Martial Salutations

Anyone involved in the world of Chinese martial arts, or perhaps an avid fan of the Hong Kong martial arts cinema, will likely have witnessed or even performed martial salutations (special greeting gesture called ‘Bao Quan Li’, or ‘Fist Wrapping Ritual’) quite often without understanding the full meaning of it, or the history behind it.

In ancient times, it was customary for Chinese martial artists to greet each other with a sign of mutual respect for the other’s style, skill, and/ or status (like the military salute today). Back in ancient times martial artists had to exercise extreme caution, and would have been on constant alert for surprise attacks, so they avoided direct physical contact with anyone not well known to them, since they could be encountering an unknown enemy, such as a bandit, one from an opposing faction or rival school, or simply a challenger looking to make a name for himself in defeating a renowned master. Handshakes would have been potentially dangerous, as one hand would be occupied if an attack swiftly followed, and also many Qin Na (joint-locking skills) can be applied from grasping the hand. Therefore, any martial artist voluntarily giving up his hand to someone whose real intentions were unknown to him would have been either very naive, or approaching senility, exercising such recklessness and poor judgement. This would have been similar to a gunslinger from the American Old Wild West sitting with his back to the saloon door. (Actually, the legendary “Wild Bill” Hickok violated his own cardinal rule regarding this, and paid the price with his life!) Thus, this symbolic martial greeting evolved out of necessity, as a means of recognition and respect without the need for actual physical contact.

Every martial art features various characteristic hand shapes, that each have their own combat effectiveness (fist, knife-hand, ridge-hand, spear-hand, palm-heel etc.). But, it is the fist that makes the hand into its densest and hardest striking surface, like a club, and also provides the greatest protection for the fingers. So, the fist symbolizes preparation to fight, and ‘martial art’. The act of covering the fist is like like holstering a loaded gun or sheathing a knife, demonstrating no threat, and peaceful intentions. This also demonstrates ‘discipline’ and ‘restraint’ from abusing the power and strength developed from the martial art practice. So, martial art is to be used for good, and not oppressing the weak.

The martial salutation requires that the right-handed fist be covered, or concealed by the left palm. Some, you may see, prefer to hold the left hand rigid – palm flat (against right knuckles) with fingers extended – others cover the fist (like ‘Paper’ covers Rock in Rock-Paper-Scissors). The two hands (fist in palm) are joined together in front of the chest, with the arms and and elbows relaxed, to form a loose circle. The elbows are held out but never raised. The distance between hands and chest can vary too. Some may hold the hands at around eight inches, while others may outstretch the arms to almost fully extended. Some turn the palm of the closed hand outwards. Some shake the two hands held together back and forth. Others may combine the still gesture with a slight bow of the head. When performing or demonstrating our skills in public, it is proper etiquette to make this salutation to an audience, and especially to seniors, masters and grandmasters. Those competing in tournaments should face and greet the judges before and after their performance, and their opponent before and after the bout. This shows respect and humility and education in the culture.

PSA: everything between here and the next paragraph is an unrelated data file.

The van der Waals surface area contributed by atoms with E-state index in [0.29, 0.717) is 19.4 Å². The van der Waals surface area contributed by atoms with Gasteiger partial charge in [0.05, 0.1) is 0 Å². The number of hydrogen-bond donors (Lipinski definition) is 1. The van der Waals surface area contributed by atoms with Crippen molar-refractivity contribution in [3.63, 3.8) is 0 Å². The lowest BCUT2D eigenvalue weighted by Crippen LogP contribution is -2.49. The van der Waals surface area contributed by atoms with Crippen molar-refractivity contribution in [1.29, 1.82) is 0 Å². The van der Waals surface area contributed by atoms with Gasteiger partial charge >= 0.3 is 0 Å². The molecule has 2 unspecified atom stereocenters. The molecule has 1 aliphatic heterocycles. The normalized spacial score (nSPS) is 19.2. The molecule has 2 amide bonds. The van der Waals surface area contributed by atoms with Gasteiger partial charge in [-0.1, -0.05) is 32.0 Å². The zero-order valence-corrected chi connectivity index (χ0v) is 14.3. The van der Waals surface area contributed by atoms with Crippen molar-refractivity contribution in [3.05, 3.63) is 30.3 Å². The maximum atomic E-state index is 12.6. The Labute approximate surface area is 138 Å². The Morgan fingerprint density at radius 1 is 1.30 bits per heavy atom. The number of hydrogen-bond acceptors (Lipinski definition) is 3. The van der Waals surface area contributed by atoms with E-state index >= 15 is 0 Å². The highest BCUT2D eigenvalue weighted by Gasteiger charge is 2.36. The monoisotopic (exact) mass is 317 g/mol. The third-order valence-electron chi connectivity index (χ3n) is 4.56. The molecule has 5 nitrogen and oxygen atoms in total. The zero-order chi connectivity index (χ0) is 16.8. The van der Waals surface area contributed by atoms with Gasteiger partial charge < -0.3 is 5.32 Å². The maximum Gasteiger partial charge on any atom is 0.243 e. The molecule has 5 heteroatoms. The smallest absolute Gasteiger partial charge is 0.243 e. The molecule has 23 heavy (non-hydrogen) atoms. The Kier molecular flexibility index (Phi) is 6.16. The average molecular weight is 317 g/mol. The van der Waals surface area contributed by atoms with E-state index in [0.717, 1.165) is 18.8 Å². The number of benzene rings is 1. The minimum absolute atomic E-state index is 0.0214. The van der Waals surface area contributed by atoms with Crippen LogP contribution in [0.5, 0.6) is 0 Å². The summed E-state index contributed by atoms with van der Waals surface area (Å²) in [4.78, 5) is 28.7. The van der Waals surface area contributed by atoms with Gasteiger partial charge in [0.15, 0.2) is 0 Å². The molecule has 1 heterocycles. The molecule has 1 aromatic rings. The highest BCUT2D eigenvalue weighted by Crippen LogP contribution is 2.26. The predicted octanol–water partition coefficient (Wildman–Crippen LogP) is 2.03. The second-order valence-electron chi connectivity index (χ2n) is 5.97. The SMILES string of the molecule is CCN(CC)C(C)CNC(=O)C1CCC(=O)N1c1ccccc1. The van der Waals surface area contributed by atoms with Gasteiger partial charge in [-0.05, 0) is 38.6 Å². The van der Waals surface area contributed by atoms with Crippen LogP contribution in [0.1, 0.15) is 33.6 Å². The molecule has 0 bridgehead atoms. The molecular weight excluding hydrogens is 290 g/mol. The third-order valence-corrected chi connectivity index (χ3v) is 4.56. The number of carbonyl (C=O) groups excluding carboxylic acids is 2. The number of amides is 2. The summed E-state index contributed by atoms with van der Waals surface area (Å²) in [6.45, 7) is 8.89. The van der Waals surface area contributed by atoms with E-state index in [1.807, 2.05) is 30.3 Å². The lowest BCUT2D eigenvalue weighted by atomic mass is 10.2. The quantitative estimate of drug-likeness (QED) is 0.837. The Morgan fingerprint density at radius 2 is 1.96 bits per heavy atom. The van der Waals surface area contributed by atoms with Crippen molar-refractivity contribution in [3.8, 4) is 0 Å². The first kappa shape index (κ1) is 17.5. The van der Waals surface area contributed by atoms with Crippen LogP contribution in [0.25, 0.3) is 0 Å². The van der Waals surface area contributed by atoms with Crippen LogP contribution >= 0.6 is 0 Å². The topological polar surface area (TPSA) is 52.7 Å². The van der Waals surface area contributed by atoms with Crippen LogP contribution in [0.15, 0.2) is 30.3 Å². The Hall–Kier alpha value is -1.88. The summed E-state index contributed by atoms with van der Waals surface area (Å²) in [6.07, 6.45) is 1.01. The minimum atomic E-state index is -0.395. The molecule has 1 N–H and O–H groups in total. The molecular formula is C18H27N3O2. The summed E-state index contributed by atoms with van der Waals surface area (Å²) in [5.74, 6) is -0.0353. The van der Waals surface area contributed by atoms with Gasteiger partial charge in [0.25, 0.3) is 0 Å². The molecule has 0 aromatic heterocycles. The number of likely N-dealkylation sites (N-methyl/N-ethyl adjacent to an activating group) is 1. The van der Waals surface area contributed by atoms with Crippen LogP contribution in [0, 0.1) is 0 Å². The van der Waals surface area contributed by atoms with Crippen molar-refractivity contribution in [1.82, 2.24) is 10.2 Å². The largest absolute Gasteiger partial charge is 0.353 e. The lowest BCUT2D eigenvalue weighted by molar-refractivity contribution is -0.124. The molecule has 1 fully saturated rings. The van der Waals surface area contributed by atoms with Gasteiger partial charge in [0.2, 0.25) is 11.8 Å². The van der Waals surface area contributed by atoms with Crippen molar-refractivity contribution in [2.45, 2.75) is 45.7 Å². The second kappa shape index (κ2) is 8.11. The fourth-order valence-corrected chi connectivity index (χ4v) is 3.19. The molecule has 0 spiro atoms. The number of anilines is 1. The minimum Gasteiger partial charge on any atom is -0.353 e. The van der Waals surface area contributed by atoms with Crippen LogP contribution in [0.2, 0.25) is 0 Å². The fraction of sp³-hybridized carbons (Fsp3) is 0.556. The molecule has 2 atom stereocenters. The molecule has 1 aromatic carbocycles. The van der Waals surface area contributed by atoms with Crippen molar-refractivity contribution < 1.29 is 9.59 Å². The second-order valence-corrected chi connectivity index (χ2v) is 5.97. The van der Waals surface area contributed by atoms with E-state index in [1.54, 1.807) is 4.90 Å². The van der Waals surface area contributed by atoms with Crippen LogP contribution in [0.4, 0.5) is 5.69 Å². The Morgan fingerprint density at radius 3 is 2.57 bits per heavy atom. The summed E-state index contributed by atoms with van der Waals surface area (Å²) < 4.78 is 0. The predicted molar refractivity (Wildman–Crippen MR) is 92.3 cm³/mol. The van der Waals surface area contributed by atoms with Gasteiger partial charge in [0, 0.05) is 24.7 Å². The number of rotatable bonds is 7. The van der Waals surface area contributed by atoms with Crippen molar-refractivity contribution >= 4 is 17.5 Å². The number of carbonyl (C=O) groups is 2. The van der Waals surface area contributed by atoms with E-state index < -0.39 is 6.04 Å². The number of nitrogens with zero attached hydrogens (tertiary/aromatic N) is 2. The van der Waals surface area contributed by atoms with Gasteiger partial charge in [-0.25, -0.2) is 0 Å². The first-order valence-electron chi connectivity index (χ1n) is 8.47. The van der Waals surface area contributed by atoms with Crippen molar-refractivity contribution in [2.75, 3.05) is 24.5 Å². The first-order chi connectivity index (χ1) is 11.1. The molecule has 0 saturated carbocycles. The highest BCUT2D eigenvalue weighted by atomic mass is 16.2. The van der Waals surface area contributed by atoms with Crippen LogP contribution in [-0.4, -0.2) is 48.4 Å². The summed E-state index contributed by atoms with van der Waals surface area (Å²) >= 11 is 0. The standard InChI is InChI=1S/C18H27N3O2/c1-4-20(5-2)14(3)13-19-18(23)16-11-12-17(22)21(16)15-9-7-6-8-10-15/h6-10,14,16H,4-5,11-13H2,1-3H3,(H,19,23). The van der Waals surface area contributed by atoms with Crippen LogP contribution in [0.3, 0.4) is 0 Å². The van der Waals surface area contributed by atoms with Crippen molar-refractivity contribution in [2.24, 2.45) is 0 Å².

There is a symbolic meaning behind this gesture too. The four fingers represent the four corners of the Earth/ four directions, and four oceans and the thumb represents ‘Number One’. In China, when a person points to himself, he uses the thumb (like a ‘Thumbs Up’ pointing backwards). This thumb gesture combined with non-verbal communication, like jutting the chin, making a stiff upper lip or sneer, and widening/ bulging the eyes, means one considers himself the best, or ‘Number One”. Some examples of this – Bruce Lee in his movies, and the cantankerous Landlady in ‘Kungfu Hustle’. However, traditional Chinese Wu De (Martial Ethics) taught and demanded humility and respect, even from a champion standing over his defeated opponent. For example, famous skilled masters Ip Man (Wing Chun) and Chen Fake (Taijiquan), were respected and well-loved for their humility and dignity. So, by closing our four fingers and then the thumb, making the fist shape, we are, in effect, affirming that within the four corners of the world, there is No Number One, we are all brothers/ sisters, and we offer offer peace and good intentions, from our heart, to our friends.

The fist is hard (yang) and the open hand covering it is soft (Yin), so his gesture is another physical representation of the the Daoist Taiji symbol – yin and yang together – hard/ strong on the inside and soft/ gentle on the outside, like steel wrapped in cotton, or iron wrapped in silk. Like so many aspects within Chinese culture, nothing can be taken at face value, as there are always many meanings and multiple layers. This seemingly simple gesture is rich with symbolism, meaning, history and Chinese culture.

– Adam Wallace